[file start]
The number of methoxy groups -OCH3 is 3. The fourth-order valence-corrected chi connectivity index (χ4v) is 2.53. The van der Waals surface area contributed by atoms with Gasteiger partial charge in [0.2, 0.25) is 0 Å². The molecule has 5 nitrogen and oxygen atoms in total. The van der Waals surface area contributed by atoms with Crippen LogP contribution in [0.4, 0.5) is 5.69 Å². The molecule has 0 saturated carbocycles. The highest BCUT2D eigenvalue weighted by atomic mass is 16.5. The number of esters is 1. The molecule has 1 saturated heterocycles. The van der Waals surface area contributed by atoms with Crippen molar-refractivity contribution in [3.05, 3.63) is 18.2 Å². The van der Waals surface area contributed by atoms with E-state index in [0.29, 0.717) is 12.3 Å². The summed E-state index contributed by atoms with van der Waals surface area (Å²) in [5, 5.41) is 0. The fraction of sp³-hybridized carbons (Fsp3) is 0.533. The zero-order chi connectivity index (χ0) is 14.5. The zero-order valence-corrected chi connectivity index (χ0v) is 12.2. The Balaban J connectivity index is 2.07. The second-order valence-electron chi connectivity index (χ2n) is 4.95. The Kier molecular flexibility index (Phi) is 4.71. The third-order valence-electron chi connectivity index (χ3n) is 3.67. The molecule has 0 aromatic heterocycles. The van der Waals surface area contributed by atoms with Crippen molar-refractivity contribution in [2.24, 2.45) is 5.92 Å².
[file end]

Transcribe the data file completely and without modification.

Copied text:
The number of methoxy groups -OCH3 is 3. The fourth-order valence-corrected chi connectivity index (χ4v) is 2.53. The van der Waals surface area contributed by atoms with Gasteiger partial charge in [0.2, 0.25) is 0 Å². The molecule has 5 nitrogen and oxygen atoms in total. The van der Waals surface area contributed by atoms with Crippen LogP contribution in [0.4, 0.5) is 5.69 Å². The molecule has 0 saturated carbocycles. The highest BCUT2D eigenvalue weighted by atomic mass is 16.5. The number of esters is 1. The molecule has 1 saturated heterocycles. The van der Waals surface area contributed by atoms with Crippen molar-refractivity contribution in [3.05, 3.63) is 18.2 Å². The van der Waals surface area contributed by atoms with E-state index in [0.29, 0.717) is 12.3 Å². The summed E-state index contributed by atoms with van der Waals surface area (Å²) in [5, 5.41) is 0. The fraction of sp³-hybridized carbons (Fsp3) is 0.533. The zero-order chi connectivity index (χ0) is 14.5. The zero-order valence-corrected chi connectivity index (χ0v) is 12.2. The Balaban J connectivity index is 2.07. The second-order valence-electron chi connectivity index (χ2n) is 4.95. The Kier molecular flexibility index (Phi) is 4.71. The third-order valence-electron chi connectivity index (χ3n) is 3.67. The molecule has 0 aromatic heterocycles. The van der Waals surface area contributed by atoms with Crippen molar-refractivity contribution in [2.24, 2.45) is 5.92 Å².